Crime scene photographers work in shifts and have a salaried position when they work with a police department. There are also freelance crime scene photographers who are retained or hired by insurance companies, lawyers and police departments that are in need of temporary photographers for one reason or another.
Where To Start?
While a crime scene photographer is expected to have great skills in photography, some of them start out as a crime scene investigator or a scene of the crime operative. This will give you a sense of what is important in a crime scene and what constitute evidence.
Then you would have to show your skills as a photographer, either by showing previous experience in photography or completing a course on it.
You should also have a good grasp of how the police works, as well as a working knowledge of anatomy. If fashion photographers and portrait photographers try to interpret and tell a story, a crime scene photographer should be able to capture a crime scene without drama, so that it would not be construed as trying to influence juries and the court.
To become a crime scene photographer, you should also have the right equipment. What are the basic equipment you need?
Obviously, you would need a camera and both normal and wide angle lens. For a 35mm camera, you should have a 50mm normal lens and a 28mm wide angle lens.
You should also have lenses that allows you to take close-up photographs, like macro lenses, a 1:1 adapter, close-up filters, extension tubes, reversing ring and bellows.
You will need to have flashes for environments with low lighting conditions, as well as different colored filters (orange, blue, green, yellow and red are recommended).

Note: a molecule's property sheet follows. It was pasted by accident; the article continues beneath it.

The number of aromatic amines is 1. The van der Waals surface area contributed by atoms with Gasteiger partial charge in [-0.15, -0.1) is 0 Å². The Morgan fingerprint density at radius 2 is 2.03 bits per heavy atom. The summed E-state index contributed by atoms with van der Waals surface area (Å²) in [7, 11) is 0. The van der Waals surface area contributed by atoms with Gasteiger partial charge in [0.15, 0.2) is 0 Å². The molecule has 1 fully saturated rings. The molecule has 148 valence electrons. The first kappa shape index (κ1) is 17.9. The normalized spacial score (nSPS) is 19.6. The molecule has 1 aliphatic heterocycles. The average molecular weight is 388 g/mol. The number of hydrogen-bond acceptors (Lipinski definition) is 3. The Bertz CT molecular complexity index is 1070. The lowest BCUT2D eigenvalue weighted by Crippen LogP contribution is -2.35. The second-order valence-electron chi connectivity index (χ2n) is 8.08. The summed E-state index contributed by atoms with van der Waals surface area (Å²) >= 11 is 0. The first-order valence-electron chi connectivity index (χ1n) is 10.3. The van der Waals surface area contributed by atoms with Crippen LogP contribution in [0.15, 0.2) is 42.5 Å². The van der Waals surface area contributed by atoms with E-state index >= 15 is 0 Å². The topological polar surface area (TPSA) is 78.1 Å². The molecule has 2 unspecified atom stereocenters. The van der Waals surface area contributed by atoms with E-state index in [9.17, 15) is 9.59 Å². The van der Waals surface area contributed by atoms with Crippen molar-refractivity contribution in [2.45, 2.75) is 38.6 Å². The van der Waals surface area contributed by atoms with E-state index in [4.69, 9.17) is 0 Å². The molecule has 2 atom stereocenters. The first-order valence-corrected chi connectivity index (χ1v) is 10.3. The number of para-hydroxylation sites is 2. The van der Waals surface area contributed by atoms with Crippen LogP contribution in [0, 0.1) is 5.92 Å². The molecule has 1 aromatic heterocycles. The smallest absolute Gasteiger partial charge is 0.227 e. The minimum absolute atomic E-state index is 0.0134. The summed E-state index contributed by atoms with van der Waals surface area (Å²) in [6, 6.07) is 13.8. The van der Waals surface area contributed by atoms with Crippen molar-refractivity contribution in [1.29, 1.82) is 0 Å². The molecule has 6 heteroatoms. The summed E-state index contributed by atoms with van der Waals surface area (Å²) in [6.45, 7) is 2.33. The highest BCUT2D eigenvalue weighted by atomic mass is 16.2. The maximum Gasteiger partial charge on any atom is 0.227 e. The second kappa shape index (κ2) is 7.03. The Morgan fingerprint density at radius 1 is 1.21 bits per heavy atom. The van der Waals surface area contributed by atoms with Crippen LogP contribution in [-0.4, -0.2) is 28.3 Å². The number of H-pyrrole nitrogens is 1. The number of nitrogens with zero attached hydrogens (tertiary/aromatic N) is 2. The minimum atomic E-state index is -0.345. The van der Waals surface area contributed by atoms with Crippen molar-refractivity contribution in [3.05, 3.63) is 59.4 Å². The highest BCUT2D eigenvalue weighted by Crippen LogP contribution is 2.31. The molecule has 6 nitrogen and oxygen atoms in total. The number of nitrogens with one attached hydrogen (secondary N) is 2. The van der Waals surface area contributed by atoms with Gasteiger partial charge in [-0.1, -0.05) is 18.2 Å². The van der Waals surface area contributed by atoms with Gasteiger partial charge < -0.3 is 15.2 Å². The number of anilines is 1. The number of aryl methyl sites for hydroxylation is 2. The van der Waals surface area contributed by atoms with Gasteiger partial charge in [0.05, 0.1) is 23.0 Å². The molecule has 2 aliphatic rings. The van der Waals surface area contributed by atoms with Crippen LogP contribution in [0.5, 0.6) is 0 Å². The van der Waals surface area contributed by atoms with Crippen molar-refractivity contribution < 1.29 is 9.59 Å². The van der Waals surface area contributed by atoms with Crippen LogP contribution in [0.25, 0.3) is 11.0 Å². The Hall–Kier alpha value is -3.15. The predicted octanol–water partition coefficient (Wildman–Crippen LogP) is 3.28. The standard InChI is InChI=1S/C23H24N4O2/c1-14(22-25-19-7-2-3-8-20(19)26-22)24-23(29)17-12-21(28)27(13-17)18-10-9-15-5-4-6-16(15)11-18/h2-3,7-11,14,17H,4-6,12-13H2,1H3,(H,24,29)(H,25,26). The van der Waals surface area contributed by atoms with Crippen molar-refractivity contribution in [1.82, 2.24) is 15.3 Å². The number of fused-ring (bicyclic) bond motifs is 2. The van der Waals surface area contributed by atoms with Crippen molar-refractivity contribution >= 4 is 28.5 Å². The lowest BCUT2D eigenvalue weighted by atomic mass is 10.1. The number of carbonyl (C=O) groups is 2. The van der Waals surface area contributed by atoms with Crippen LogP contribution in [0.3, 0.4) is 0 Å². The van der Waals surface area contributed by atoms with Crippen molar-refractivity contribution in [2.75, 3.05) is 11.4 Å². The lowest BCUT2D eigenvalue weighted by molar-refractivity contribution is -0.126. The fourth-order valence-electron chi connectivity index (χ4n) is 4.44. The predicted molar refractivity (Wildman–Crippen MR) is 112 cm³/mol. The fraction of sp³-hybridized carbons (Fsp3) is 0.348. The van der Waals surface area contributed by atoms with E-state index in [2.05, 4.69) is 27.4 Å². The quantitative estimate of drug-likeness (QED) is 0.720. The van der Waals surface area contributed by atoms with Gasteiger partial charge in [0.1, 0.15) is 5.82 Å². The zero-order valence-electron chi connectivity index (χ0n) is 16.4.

Plus, the last thing you would want is to run out of batteries while shooting a crime scene. By their very nature, crime scenes are time sensitive, so it is out of the question to have the bodies lying around while the photographer waits for his or her batteries to charge. You should have extra batteries, as well as an extra camera in your bag.
Other basic things you would need in your kit are:
- Locking cable release
- ABFO #2 scale for photographing injuries
- Index cards and felt pen
- Telephoto lens (for surveillance photos)
- Tools for emergency repairs on your camera
- Clothespins, blocks of wood and other things you would need for photographing evidence up close
- Tape measure
The Finishing Touch
There you go! Now you should better understand what you need in order to qualify as a crime scene photographer. It is not enough to be a very skilled photographer having all the right equipment, but you should also have the personality for it. You should also be familiar with police work and what is important, or in other words, you should know what to capture in a crime scene and how to capture it.
For example, in photographing a scene that happens indoors, it is not enough to know the correct exposure, but also to make sure that you have captured the crime scene itself, the objects in the crime scene and even the surrounding areas as well as other parts of the house that might be important to the investigation (i.e., the body was found in the bedroom, but blood stains lined the hallway and the stairs). Also keep in mind that you may be called to photograph other events such as fires and car accidents.